Thomas Allen Harris
Thomas Allen Harris is the founder and President of Chimpanzee Productions a company dedicated to producing unique audio-visual experiences that illuminate the Human Condition and the search for identity, family, and spirituality. Chimpanzee’s innovative and award-winning films have received critical acclaim at International film festivals such as Sundance, Berlin, Toronto, FESPACO, Outfest, Flaherty and Cape Town and have been broadcast on PBS, the Sundance Channel, ARTE, as well as CBC, Swedish Broadcasting Network and New Zealand Television. In addition, Harris’ videos and installations have been featured at prestigious museums and galleries including the Museum of Modern Art, Whitney Biennial, Corcoran Gallery, Reina Sophia, London Institute of the Arts and the Gwangju Biennale.
A published photographer, curator, and writer, Harris lectures widely on personal archiving and the use of media as a tool for social change. His media appearances include C-Span, the Tavis Smiley Show, NPR, Metrofocus, and AriseTV.
Born in the Bronx and raised in New York City and Dar es Salaam, Tanzania, Harris is a graduate of Harvard College and the Whitney Museum of American Art’s Independent Study Program. Harris began his career producing for public television, for which he received several awards including two Emmy nominations (in 1991) for his work as a staff producer at WNET (New York’s PBS affiliate) on THE ELEVENTH HOUR. In 1990 he curated the first New York/San Francisco Gay and Lesbian Town Hall meeting, a three-hour public television event, which culminated in the broadcast of Marlon Riggs Tongues Untied.
After the success of several experimental short films, Harris completed his first feature, VINTAGE – Families of Value (1995), a documentary that looks at black families through the lens of Queer siblings. VINTAGE won Best Documentary at the Atlanta Film Festival, a Golden Gate Award at the San Francisco International Film Festival and was broadcast on Free Speech Television in 1999.
His next film, É Minha Cara/That’s My Face (2001) a queer mythopoetic journey through the African Diaspora, premiered at the Toronto, Sundance and Tribeca Film Festivals and won seven international awards, including the Best Documentary at Outfest and the Prize of the Ecumenical Jury of Christian Churches at the 2002 Berlin International Film Festival. The film was broadcast on the Sundance Channel as well as on ARTE, the CBC and YLE.
Harris’ 2005 film, Twelve Disciples of Nelson Mandela, premiered at the Toronto International Film Festival, won Best Documentary at the Pan-African and the Santa Cruz Film Festivals, the Henry Hampton Award for Excellence in Documentary Filmmaking at the Roxbury Film Festival and was nominated for an Independent Spirit Award before being broadcast nationally on the POV documentary series as well as Swedish and New Zealand Television.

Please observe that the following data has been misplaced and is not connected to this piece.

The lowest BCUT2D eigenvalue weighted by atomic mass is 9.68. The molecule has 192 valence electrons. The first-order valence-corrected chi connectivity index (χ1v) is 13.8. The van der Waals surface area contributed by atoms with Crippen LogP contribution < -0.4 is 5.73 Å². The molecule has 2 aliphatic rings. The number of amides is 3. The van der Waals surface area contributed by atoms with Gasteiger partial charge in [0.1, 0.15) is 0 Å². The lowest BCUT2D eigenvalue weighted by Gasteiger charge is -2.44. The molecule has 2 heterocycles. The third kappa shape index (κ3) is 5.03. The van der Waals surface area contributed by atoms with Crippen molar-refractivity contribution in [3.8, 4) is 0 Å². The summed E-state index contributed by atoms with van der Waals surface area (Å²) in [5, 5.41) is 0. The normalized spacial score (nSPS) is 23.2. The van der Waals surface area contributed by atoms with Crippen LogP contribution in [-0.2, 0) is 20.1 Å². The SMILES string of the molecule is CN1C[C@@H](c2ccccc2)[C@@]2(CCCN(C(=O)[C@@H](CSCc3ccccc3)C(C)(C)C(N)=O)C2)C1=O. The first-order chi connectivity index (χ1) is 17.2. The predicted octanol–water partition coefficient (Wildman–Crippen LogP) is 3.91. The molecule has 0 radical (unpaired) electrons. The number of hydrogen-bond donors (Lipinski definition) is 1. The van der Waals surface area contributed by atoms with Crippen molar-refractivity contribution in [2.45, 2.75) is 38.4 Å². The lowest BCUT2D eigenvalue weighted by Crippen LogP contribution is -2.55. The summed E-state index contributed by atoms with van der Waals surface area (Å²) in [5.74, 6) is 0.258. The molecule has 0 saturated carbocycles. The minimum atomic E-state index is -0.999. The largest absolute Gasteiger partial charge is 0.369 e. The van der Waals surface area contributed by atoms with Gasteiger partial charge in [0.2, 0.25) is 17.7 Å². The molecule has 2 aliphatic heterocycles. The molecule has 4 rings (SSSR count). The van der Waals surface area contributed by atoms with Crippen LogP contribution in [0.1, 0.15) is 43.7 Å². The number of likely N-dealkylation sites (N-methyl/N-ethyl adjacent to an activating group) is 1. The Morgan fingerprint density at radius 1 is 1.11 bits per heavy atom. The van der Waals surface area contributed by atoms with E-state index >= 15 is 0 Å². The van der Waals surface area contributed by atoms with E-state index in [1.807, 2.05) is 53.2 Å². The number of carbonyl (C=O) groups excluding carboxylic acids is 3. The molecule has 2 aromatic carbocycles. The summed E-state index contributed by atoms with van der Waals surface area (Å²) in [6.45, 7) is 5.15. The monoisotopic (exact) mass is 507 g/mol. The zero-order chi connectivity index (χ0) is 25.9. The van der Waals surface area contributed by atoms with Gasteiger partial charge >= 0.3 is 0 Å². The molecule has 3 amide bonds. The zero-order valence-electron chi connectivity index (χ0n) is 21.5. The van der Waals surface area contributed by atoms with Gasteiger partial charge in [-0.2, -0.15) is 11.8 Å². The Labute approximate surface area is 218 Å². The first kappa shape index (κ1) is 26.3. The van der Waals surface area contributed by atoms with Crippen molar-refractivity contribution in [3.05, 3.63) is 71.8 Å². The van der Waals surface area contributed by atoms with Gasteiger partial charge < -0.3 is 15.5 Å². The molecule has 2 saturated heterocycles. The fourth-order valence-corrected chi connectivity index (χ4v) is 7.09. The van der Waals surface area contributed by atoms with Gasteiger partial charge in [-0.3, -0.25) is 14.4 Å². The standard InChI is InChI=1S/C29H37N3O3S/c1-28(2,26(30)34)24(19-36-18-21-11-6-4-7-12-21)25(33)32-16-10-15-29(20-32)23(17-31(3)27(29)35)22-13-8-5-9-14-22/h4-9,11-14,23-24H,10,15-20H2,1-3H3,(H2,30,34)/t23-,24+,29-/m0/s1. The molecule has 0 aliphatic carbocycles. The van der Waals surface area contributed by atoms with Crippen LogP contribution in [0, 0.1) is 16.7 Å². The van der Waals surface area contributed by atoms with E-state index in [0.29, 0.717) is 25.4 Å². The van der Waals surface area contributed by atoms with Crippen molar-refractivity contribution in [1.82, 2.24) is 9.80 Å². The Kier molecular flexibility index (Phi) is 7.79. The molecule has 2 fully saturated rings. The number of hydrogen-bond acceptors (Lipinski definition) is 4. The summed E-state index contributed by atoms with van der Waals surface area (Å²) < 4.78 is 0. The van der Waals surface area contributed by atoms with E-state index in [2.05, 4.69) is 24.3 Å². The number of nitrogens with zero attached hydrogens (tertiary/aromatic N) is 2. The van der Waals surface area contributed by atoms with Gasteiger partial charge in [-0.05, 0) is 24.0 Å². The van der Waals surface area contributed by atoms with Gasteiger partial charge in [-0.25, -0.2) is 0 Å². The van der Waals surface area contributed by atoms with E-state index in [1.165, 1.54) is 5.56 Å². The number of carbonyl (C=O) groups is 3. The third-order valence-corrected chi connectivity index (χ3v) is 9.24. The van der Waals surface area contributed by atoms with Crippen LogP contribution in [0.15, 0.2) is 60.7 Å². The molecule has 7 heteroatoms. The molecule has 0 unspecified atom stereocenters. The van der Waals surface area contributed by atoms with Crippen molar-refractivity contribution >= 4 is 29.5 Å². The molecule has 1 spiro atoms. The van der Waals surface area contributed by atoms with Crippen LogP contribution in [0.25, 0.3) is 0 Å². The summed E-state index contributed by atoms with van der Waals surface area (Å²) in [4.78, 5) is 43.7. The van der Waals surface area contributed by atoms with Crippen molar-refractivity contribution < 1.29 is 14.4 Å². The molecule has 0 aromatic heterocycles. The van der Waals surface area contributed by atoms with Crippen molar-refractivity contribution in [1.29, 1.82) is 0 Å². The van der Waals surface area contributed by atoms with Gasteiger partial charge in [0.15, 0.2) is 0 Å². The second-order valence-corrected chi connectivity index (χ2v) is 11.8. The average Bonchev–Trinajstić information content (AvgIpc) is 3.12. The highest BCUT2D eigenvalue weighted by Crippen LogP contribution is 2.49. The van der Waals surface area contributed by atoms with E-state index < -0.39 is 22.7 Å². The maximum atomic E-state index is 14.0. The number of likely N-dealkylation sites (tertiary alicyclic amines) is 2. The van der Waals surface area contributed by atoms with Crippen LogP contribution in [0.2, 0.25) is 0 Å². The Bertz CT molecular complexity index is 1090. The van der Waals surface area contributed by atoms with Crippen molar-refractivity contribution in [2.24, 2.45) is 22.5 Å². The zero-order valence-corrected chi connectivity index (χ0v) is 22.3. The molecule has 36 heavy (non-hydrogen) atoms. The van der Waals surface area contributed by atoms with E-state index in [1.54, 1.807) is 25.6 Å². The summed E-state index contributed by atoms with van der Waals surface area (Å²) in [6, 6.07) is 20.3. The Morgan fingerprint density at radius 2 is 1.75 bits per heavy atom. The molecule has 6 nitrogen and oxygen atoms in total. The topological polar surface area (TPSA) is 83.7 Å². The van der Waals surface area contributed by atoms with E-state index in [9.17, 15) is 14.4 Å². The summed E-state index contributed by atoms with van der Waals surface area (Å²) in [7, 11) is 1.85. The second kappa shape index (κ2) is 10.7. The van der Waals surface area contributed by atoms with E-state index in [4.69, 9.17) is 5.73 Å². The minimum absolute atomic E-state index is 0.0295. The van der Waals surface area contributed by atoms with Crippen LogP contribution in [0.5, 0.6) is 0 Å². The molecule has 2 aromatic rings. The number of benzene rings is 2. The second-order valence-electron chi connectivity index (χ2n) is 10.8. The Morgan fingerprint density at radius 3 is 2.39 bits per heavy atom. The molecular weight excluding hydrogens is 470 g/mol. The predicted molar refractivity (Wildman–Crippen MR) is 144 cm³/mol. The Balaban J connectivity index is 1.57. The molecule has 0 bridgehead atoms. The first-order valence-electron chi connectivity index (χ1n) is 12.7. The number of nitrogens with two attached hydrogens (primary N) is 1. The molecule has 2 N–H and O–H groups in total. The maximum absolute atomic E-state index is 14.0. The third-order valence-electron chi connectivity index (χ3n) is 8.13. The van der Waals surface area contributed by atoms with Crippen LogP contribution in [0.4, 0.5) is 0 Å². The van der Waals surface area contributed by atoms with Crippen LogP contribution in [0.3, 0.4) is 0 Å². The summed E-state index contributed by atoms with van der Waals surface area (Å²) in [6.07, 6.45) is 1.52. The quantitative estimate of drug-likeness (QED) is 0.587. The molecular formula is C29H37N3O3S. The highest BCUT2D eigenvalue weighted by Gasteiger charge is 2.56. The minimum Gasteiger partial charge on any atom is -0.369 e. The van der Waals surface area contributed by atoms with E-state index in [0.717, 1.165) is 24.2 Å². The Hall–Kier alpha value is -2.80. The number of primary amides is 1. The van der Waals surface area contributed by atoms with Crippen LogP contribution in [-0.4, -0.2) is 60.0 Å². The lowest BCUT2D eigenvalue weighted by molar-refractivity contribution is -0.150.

Mr. Harris’ newly released film, Through a Lens Darkly: Black Photographers and the Emergence of a People, won the NAACP Image Award for Outstanding Documentary (Theatrical), the Fund for Santa Barbara 2014 Social Justice Award and a Best Diasporic Documentary Award from the Africa Movie Academy Awards in Nigeria. Called “Wise and Passionate” by the New York Times and “Extraordinary” by Time Magazine, Through A Lens Darkly is presently opening in theaters across the country, accompanied by its transmedia community engagement project Digital Diaspora Family Reunion (1world1family.me), an interactive forum that combines film, photography, social media and oral histories in a live touring event. Since 2009, Digital Diaspora has held 18 Roadshows in 9-cities, and received in excess of 10 million media impressions.
Harris' 2014 documentary work Through a Lens Darkly: Black Photographers and the Emergence of a People is documentary about Black photographers and an interactive multi-platform project that provides a new look at the Black photographic archive. He is also Executive Producing a documentary about Queer Africans seeking exile in Canada.
Harris is a recipient of numerous awards and fellowships including a Tribeca Film Institute’s Nelson Mandela Award, and United States Artist Award, Guggenheim Fellowship, Rockefeller Fellowship, as well as CPB/PBS and Sundance Directors Fellowships. Harris has taught, written and lectured widely on media. He has curated for Gay and Lesbian film festivals including Mix and Outfest. He has also held positions as Associate Professor of Media Arts at the University of California San Diego and a Visiting Professor of Film and New Media at Sarah Lawrence College.